The YJB was responsible for commissioning secure accommodation for young offenders, coordinating and funding youth offending teams around the country, and acting as a policy and research repository. It is only fair to point out that it had some very good officials and had done its best to recalibrate a system which had a number of shortcomings in the 1990s, not least a lack of focus on proper partnership working between the different responsible agencies. However, in our view, its best was just nowhere near good enough to justify its continued existence, especially in these straitened times. The body had failed to make a dent on extremely high reoffending rates (with officials claiming only to be able regulate youth crime – not reduce it) and a recent Government review found that its headquarters were wasteful and overly-bureaucratic.
There’s a specific policy issue, too. Prevention is ultimately the key to reducing youth crime, but the ‘business model’ for youth justice is wrong - discouraging prevention and setting the system up to fail. Central government alone meets the costs of failure (custody), while local authorities and other agencies benefit financially when things go wrong and offenders end up in prison, as offenders are taken out of their caseloads and budgets. As Policy Exchange’s report, Arrested Development, has argued, decentralising the system and allowing councils or consortia of councils to hold the budgets for youth custody would transform the landscape, allowing a more rational use of resources and creating a cycle of reinvestment. Our vision for the youth justice system is based on locally-held budgets and aligned local incentives to get crime rates down. Government policy is slowly moving in this direction and, the more it does, the more the case for a large and expensive central body diminishes.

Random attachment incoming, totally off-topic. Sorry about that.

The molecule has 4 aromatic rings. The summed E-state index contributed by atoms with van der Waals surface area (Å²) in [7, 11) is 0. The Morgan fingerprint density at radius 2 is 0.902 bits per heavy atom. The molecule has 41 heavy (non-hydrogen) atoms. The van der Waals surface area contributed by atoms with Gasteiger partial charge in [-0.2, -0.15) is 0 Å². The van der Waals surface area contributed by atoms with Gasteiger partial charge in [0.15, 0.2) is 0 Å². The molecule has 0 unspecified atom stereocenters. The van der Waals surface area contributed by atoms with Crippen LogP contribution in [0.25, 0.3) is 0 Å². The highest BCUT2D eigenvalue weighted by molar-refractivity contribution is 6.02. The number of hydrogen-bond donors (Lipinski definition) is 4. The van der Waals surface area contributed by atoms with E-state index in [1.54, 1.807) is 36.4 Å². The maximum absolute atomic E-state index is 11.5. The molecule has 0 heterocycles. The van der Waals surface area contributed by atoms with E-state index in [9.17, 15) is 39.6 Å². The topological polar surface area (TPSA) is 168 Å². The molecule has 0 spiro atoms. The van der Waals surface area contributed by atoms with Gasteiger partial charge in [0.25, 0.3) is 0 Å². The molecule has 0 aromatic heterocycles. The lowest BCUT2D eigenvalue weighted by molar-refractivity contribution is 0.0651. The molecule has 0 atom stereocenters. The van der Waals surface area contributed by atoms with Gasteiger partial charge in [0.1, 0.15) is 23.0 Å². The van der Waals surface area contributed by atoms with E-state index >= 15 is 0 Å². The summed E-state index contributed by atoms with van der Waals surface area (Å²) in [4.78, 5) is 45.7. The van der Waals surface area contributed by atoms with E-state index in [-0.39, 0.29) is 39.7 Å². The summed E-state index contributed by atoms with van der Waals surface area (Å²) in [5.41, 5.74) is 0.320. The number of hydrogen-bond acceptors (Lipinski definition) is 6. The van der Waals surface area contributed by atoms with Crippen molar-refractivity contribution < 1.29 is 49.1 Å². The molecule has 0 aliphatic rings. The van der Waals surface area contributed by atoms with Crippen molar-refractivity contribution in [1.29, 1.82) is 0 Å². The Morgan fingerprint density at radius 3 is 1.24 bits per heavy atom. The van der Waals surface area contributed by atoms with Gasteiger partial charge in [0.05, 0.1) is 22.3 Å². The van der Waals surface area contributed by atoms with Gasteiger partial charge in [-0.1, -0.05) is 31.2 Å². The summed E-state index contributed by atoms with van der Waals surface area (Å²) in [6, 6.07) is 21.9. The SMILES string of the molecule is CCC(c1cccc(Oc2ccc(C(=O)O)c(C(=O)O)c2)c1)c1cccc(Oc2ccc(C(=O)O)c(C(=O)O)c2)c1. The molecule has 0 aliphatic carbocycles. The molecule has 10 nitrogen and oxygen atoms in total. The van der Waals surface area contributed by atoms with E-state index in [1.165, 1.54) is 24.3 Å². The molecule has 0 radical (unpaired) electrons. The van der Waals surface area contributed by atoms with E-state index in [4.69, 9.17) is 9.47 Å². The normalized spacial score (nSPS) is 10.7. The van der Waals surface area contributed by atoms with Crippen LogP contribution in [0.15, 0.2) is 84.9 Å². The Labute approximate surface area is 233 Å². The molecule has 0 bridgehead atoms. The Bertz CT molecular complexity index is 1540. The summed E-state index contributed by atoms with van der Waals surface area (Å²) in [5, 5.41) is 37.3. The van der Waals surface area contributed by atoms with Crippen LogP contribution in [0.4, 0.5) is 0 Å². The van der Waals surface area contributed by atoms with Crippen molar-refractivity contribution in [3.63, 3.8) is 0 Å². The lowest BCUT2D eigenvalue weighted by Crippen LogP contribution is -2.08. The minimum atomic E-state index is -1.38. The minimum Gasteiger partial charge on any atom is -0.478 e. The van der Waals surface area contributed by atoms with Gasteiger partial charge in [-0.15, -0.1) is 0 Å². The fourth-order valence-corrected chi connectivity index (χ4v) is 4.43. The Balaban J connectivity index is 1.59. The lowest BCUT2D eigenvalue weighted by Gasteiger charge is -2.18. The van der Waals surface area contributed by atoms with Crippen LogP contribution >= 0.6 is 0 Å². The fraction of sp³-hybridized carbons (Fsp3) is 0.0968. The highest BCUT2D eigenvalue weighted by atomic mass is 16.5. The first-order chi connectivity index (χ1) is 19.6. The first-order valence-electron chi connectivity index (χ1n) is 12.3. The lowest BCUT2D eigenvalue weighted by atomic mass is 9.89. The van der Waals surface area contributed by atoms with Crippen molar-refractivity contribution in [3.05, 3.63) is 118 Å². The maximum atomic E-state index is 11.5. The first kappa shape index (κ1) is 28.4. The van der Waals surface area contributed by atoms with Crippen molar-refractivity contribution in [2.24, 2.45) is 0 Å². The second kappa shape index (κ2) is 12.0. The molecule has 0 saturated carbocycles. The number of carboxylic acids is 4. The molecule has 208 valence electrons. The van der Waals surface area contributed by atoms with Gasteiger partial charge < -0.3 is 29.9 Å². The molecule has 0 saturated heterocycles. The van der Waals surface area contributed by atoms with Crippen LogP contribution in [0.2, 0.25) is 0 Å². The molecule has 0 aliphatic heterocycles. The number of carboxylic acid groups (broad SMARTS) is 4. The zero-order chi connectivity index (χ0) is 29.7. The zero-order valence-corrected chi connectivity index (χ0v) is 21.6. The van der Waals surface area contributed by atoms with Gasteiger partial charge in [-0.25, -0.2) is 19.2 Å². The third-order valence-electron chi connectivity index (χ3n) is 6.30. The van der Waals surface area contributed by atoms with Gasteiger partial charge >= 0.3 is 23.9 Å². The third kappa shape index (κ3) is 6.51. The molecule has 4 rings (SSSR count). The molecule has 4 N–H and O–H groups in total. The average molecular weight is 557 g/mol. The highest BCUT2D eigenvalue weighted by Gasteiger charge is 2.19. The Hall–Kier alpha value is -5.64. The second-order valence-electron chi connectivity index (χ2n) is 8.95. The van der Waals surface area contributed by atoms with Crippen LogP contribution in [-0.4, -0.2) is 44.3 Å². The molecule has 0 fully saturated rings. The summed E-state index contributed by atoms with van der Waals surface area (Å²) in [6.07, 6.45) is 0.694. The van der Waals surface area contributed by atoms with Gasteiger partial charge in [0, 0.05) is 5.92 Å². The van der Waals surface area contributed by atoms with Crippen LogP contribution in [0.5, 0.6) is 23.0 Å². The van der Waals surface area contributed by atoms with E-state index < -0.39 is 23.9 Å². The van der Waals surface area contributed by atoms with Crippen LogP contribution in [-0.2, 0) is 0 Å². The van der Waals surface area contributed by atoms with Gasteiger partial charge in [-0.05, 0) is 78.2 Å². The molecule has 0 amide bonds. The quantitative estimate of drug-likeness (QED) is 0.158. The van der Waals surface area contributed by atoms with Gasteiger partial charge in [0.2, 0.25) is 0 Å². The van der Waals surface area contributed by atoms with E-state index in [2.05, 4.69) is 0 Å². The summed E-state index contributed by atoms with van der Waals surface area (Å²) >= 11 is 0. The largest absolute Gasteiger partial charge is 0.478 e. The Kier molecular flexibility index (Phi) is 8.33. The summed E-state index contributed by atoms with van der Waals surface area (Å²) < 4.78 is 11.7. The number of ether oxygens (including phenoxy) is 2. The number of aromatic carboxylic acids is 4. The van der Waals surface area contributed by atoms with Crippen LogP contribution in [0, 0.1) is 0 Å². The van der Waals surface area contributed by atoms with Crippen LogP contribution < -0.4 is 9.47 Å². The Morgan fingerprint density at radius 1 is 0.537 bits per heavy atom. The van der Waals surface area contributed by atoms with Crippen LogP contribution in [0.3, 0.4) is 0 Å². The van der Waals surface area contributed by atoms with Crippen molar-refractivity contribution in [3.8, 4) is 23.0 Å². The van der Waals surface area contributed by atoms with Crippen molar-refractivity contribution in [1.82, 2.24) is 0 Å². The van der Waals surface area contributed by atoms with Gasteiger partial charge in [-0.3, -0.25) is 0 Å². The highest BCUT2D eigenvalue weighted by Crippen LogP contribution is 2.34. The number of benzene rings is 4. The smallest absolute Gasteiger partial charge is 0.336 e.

In addition to the structural reform, there’s a broader point. The Ministry of Justice has to save at least £2 billion over the next three years. We never used to have a bespoke youth arm of the justice system; its operating and research functions were simply performed by the Prison Service and the Home Office. These functions could easily now be transferred to the Ministry of Justice, where officials do the same job for 85,000 adult prisoners as the YJB does for just over 2,000 young offenders. The question for the Government was: should we save £100 million in bureaucracy over four years (while incentivizing a shift in policy emphasis towards prevention), or should we persist with a body that has never really delivered and, as a result, make even more damaging cuts to courts, legal aid or probation?
So the right decision has been made. A big opportunity to radically alter the youth justice landscape now awaits. The key issue for the next few months will be to ensure that the Ministry of Justice and the National Offender Management Service’s overwhelming tendency to centralize funding and power does not allow the decentralization agenda – the key to sorting out our criminal justice system – to get lost in the transition period.
Max Chambers is a research fellow at Policy Exchange's crime and justice unit